NEW YORK (AP) - The Food and Drug Administration said Thursday that some doctors and pharmacies are getting confused by the similar names of an antidepressant and a blood-thinning medicine.
NEW YORK (AP) — The Food and Drug Administration said Thursday that some doctors and pharmacies are getting confused by the similar names of an antidepressant and a blood-thinning medicine.
The FDA says it's not aware of any patients who took the wrong drug, but the agency says it has received 50 reports of medication errors, including cases where doctors prescribed the wrong drug or pharmacies dispensed the wrong one. The two medications are Brintellix, an antidepressant, and Brilinta, a blood-thinning medication used to treat severe chest pain, prevent death after a heart attack or prevent a second heart attack.
The agency says it's been receiving reports of errors since Brintellix was approved in September 2013.
In a press release, the agency suggested that doctors write out the generic name of the drug and the ailment for which it's being prescribed. Brintellix, the antidepressant, is also known as vortioxetine. It's sold in the U.S. by Japanese drugmaker Takeda Pharmaceuticals.
Brilinta, the blood-thinner, is also called ticagrelor and is sold by AstraZeneca PLC. It was approved in 2011.
Companies propose names for their own drugs before they are approved. Those names are reviewed by the FDA's Division of Medication Error Prevention and Analysis, or DMEPA, which compares the name to drugs that are on the market and those still under FDA review. The office creates a list of names that could be confused with the name of the proposed drug. It considers factors including the spelling of the new drug, the way it will be pronounced by people with different accents, and how the name will look when it's written by hand. The agency uses a variety of handwriting samples to see if the name of the new drug might look like a different drug in certain peoples' handwriting.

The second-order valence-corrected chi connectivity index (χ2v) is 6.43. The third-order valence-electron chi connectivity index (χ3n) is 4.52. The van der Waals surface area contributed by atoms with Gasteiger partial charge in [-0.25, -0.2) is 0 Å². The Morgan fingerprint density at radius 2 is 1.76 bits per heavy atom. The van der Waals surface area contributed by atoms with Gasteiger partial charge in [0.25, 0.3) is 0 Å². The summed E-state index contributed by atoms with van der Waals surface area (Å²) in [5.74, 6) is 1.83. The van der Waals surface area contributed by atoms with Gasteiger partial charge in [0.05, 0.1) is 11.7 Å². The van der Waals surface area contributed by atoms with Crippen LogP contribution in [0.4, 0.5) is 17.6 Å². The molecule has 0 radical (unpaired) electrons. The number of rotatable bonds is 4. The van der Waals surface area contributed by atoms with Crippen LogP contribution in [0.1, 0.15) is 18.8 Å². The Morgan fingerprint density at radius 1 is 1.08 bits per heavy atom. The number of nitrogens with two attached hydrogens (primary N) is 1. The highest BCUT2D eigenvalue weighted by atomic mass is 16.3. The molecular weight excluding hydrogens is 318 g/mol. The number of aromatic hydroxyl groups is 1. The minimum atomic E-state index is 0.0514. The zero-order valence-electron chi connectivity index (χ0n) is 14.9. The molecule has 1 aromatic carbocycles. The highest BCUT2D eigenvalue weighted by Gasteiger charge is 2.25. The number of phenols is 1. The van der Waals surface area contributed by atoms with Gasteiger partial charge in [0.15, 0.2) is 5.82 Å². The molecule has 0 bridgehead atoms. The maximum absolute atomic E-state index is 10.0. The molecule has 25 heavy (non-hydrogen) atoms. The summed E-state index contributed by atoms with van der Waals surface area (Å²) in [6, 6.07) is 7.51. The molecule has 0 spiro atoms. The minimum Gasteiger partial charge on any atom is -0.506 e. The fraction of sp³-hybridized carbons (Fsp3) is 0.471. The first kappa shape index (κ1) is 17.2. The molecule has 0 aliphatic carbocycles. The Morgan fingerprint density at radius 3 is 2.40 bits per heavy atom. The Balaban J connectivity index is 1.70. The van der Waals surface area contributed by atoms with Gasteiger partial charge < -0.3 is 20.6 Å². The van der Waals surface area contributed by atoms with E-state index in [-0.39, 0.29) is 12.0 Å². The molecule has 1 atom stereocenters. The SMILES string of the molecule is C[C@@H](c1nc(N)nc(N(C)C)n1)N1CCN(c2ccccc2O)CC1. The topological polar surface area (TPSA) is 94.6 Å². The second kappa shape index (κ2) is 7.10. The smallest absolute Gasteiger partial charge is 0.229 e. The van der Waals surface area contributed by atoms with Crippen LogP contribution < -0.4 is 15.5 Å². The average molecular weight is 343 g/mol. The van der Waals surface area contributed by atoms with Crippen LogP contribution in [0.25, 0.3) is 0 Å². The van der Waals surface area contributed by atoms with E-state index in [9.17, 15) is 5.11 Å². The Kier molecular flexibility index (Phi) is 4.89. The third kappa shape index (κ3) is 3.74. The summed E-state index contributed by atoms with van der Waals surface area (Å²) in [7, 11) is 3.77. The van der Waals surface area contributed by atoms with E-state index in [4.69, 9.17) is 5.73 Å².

The agency also rejects names that can mislead consumers by making a drug sound uniquely effective, and it doesn't allow names that are "overly fanciful."
The FDA reviews 400 proposed drug names every year and says it rejects about a third of them, and warnings over confusion based on drug names seem to be rare. But they do happen. In 2011, the agency said five patients were hospitalized when they were given the antipsychotic drug Risperdal instead of Requip, which treats symptoms of Parkinson's disease and restless legs syndrome. The FDA said it knew of more than 200 medication errors involving those two drugs and noted that both their brand names and generic names were somewhat similar: Risperdal is also known as risperidone, and the generic name for Requip is ropinirole.